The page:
Staying Strategic During Times of Crisis

I love a plan. I like to work within a plan. Plans make chaotic situations that are inevitable more manageable. There is nothing revolutionary about this thinking.

People who rely on planning are NOT immovable barriers, married to the status quo. I find change exciting. Change paired with a well-executed implementation strategy equals elation. Am I alone on this?

The COVID19 era has destroyed the solace that many of us get from strategic, mid-term plans. In some workspaces, each workday feels like a rapid-fire, scramble to roll out COVID responses. Asking questions like “How does this proposed intervention lend itself to the longer-term strategy?” results in the stare of death from colleagues.

We’ve developed euphemistic phrases to these questions such as “We just have to live in the unknowns right now”; which really means, just be quiet and react. If you are hearing these and many other responses designed to shut down questions, you are not alone.

It has been a struggle, but it is possible to work strategically during this and other crises. It is actually more important during uncertain times. “But how?”, you ask?

Avoid Mission Creep

This is simple. Minimize the number of new initiatives started solely for the funding. Many of us in the nonprofit world are facing a grim reality. Individual, corporate, and foundation dollars are being directed at COVID19 relief and associated causes. Organizations without a long-standing history with donors are either shut out or having to reinvent themselves.

Reinvention can be good for the soul but has to be authentic and mission-aligned in order to be sustainable. Be careful. Survival is essential but mission alignment is key to thriving.

Delegate “Rapid Response” to Others 

Responding to current events or in the case of 2020, a crisis, is necessary but does not have to be owned at the tactical level by every senior leader within your organization. In fact, it can’t be. Refocusing the attention of the entire C-suite on the microlevel, in the moment, responses will result in a lack of attention to macro-level strategy.

Instead, think about how to use the talents and strengths of the entire team. Can someone from middle management do research and align your organization’s policies and procedures with industry standards? Can the communications associate draft messaging that conveys the organization’s COVID19 policy and operating status? Small organizations that take a top-down approach and fail to involve the full team will result in your highest-paid employees focusing on a series of tactical, short term implementations.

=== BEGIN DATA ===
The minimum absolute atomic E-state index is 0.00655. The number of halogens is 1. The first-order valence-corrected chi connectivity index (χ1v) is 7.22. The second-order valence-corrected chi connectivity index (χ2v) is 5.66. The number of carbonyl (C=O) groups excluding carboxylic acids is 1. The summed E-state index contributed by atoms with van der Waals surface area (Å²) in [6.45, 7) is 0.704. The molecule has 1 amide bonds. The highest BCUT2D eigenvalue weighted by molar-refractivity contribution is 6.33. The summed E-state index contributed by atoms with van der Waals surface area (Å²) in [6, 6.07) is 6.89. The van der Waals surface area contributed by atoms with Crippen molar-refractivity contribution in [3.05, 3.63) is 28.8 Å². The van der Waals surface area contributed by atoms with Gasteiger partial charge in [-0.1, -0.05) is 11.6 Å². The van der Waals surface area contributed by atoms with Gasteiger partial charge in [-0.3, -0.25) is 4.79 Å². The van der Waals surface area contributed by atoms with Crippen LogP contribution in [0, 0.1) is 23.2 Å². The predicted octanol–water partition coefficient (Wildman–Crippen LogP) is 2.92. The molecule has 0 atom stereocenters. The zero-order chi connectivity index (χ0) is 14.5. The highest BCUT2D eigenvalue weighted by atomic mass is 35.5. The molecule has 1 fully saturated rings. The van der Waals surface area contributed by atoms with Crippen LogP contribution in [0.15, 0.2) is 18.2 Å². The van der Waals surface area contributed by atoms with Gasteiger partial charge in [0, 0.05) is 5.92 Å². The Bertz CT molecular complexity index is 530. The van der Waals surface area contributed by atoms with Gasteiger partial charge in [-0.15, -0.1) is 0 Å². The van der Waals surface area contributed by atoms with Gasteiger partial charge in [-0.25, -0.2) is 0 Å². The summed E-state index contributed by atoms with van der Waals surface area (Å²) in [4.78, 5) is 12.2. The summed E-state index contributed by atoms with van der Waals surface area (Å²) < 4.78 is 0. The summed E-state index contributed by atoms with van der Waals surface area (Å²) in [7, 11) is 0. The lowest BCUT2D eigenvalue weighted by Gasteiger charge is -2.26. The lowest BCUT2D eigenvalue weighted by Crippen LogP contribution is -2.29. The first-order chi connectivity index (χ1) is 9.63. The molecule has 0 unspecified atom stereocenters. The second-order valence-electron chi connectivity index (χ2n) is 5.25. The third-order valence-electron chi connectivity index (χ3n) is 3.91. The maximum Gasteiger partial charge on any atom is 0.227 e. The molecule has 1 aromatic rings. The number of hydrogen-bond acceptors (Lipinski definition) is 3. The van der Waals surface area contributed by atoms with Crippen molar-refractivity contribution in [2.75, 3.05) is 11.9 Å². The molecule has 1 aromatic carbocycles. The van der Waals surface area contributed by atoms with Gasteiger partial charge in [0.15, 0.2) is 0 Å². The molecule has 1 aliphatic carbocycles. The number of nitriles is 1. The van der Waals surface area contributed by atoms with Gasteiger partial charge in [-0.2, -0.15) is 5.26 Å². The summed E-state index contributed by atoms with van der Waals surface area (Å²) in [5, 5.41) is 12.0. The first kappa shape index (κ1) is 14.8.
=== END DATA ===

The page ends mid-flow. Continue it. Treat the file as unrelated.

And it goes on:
Expand Your Plan, Do Not Abandon It

My organization started a strategic planning process at the beginning of our fiscal year. Beginning strategic planning in October 2019 and responding to a global pandemic in March 2020 was confusing. This is of course an understatement and true. What do you do?

First, take a breath. Next, ask yourself and your team a few questions.

1.    Are the established objectives still relevant? 

2.    Are they broad enough to accommodate the necessary short term, crisis planning? 

3.    What strategies and tactics need to be added to address COVID19?

The best pieces of advice I can give in this situation is:

1.    Don’t forget that you have a plan for the future.

2.     Review your plan and make sure the team has been as innovative as the time calls for.

Learn, Innovate, and Iterate

Last year, I wrote about updating legacy programs but never have I ever managed a legacy program during a pandemic and been thrust into sudden change because the program cannot operate in its traditional format. Thanks, 2020 for the gift of mandatory change and innovation.

For many of us, the portal opened as a necessity and a means of survival but nevertheless, the opportunity to innovate has arrived. 

Try piloting a couple of new ideas that need to be refined in order to be adopted long term. Avoid expending time and energy on one-time activities, but don’t be afraid to try new things that you want to be a part of your long-term implementation plan.

Most importantly, remember that decisions made out of fear or extreme caution have very little sticking power. Balance logic with boldness.

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